Thursday, November 15, 2012

The Right of Undocumented Immigrants to State Funded Public Benefits under the New York Constitution

By Steven Sacco
Steve Sacco is a dual degree student, pursuing a Masters in Social Work at the SUNY Albany School of Social Welfare while a student at Albany Law School. He is interested in advocating for the rights of marginalized communities, particularly for undocumented migrants, immigration detainees and prisoners. He is also interested in learning and writing more about affirmative constitutional rights under the state and federal constitutions, such as the rights to counsel in a criminal trial, to healthcare, and to public benefits.
Mr. Sacco prepared this paper for the State Constitutional Adjudication Seminar, Spring 2012.
Steve has previously been published by the Center. (See Constitutional Guardianship in State Courts, April 9, 2012.)

There are an estimated 635,000 undocumented residents in New York. While many of these individuals do not need or do not have the income to qualify for public benefits, some certainly do. In New York City for example, between 11 and 14 percent of undocumented residents earn less than $20,000 a year.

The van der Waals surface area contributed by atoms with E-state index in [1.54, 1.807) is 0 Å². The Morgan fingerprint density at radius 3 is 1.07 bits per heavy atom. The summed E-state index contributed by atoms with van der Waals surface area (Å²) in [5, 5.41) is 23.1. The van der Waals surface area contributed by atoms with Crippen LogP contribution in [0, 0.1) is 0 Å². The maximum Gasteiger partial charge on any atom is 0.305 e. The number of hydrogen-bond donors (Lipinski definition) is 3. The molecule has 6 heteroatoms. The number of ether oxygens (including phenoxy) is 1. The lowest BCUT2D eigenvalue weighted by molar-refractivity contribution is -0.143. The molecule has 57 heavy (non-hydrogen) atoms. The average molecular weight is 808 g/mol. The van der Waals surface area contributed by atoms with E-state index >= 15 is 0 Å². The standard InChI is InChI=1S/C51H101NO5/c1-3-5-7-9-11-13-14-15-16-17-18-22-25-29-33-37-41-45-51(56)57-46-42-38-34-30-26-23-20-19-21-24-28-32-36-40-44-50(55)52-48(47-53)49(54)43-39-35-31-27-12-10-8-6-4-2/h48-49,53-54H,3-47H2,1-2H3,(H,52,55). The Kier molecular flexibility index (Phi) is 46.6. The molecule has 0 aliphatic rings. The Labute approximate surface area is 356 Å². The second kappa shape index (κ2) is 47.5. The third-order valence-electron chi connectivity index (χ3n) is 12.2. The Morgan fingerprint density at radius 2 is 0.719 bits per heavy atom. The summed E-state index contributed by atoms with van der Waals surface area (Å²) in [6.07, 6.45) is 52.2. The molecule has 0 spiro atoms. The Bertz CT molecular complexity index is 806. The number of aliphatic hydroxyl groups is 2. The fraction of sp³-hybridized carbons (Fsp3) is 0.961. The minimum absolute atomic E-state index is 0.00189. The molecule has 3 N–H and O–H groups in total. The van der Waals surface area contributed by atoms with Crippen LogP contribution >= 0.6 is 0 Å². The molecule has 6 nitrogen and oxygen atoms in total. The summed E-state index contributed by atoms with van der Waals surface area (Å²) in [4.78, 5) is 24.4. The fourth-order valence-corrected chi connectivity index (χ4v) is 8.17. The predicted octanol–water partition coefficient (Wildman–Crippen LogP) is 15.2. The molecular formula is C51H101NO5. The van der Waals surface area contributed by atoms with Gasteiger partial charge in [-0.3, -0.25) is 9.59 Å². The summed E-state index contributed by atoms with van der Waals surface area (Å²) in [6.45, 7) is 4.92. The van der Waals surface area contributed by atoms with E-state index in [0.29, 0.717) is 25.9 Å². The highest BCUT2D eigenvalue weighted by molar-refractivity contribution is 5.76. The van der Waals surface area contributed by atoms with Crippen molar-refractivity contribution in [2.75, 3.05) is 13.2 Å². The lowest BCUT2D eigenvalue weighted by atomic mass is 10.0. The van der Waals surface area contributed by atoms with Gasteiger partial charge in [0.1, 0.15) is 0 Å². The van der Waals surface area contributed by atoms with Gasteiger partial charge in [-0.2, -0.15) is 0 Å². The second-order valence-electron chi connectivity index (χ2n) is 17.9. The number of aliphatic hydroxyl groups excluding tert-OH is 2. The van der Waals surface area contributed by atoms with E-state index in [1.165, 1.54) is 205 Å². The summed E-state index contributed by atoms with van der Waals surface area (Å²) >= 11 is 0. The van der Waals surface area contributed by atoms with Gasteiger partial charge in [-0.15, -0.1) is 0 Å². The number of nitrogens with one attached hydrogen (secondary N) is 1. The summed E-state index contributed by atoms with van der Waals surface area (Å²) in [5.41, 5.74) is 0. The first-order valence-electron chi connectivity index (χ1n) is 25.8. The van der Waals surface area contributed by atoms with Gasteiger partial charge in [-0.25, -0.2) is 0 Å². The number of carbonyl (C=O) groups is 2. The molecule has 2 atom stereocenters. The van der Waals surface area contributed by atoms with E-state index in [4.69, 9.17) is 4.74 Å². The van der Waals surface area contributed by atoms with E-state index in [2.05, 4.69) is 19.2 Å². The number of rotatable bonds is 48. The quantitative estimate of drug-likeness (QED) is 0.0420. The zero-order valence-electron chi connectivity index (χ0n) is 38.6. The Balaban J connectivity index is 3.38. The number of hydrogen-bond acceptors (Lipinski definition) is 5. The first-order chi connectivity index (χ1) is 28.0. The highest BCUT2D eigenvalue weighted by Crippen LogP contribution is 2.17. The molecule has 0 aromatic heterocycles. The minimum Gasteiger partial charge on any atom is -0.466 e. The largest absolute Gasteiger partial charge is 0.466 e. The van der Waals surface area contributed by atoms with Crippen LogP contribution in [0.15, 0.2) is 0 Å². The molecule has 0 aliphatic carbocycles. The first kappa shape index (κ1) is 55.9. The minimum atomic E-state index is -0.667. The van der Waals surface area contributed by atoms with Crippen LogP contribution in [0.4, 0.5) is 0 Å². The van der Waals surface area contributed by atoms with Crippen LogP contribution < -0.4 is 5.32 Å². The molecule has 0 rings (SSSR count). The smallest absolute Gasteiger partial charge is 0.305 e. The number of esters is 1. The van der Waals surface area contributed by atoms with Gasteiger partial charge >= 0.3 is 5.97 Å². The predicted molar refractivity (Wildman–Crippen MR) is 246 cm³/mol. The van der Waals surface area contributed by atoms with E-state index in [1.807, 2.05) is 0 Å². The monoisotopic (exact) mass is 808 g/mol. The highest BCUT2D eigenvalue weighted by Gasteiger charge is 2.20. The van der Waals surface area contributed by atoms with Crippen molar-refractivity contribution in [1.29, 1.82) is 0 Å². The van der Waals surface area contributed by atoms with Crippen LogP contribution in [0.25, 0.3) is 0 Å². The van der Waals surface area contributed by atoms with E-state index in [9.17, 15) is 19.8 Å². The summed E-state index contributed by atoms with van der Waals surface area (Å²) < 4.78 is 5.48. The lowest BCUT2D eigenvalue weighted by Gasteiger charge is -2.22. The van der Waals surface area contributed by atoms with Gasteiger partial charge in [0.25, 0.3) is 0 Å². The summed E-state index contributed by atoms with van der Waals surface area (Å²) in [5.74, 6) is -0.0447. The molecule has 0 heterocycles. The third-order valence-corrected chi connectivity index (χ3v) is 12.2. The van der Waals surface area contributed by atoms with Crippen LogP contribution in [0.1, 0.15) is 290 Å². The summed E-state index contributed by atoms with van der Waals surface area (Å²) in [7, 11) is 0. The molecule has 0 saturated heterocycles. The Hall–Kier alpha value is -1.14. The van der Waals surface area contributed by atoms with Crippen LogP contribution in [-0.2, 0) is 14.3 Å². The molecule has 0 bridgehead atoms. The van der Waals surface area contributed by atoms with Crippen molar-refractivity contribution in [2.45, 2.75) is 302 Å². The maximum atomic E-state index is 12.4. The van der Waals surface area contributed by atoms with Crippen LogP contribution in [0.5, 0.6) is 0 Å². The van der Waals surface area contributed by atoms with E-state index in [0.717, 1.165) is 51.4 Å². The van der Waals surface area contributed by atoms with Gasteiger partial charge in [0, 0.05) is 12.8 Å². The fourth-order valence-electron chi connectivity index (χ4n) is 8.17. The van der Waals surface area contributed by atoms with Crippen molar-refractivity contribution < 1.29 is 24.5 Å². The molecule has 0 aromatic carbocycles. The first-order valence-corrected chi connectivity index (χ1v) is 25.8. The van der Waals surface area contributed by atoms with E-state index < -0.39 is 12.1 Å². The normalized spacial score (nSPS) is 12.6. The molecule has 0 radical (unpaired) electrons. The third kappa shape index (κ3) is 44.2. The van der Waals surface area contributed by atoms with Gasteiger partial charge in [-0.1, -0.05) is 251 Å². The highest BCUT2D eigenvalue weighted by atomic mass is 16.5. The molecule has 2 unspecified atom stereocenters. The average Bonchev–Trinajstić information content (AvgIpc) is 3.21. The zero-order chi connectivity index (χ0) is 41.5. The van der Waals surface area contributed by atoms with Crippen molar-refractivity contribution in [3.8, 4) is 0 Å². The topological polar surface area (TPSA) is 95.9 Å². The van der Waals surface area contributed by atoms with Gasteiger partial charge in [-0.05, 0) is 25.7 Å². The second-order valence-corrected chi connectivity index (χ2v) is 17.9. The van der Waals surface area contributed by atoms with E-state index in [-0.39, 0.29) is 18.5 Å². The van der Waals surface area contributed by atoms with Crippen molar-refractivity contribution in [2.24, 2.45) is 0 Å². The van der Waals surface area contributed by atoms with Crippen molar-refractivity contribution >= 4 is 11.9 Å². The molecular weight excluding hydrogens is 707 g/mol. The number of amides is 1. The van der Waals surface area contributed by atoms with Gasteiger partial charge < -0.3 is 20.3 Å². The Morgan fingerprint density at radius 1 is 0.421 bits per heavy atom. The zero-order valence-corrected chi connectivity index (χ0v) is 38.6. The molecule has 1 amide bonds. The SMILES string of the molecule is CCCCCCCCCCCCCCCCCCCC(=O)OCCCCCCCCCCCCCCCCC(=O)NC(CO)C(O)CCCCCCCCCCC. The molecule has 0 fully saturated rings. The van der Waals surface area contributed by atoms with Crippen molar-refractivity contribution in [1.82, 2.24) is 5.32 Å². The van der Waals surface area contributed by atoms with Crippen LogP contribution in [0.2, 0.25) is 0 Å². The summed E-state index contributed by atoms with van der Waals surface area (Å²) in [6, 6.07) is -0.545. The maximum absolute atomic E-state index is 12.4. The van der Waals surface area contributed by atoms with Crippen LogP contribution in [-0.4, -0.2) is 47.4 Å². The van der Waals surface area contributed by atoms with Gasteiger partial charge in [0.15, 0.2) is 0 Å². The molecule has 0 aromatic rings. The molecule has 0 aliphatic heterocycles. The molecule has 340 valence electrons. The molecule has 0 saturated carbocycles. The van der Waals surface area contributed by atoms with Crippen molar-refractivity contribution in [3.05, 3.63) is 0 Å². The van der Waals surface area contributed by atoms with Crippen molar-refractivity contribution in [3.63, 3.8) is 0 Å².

Generally, and with few exceptions, undocumented residents are not qualified to receive any non-emergency federal public benefits under federal law. Title IV of the Personal Responsibility and Work Opportunity Act (PRWORA) of 1996 however, effectively states that undocumented residents are ineligible for state or local-funded public benefits as well, unless a state enacts, "after August 22, 1996," a new law that "affirmatively provides for such eligibility."

The New York State Court of Appeals decision in the matter of Aleissa v. Novello is often cited as the ultimate authority for the provision of non-emergency public benefits to legal permanent residents (LPRs) and other "qualified immigrants," in New York State, and as such, is a necessary starting point for our discussion.*
* Citations to references in this introduction are available in the paper.
To read the entire paper, open HERE.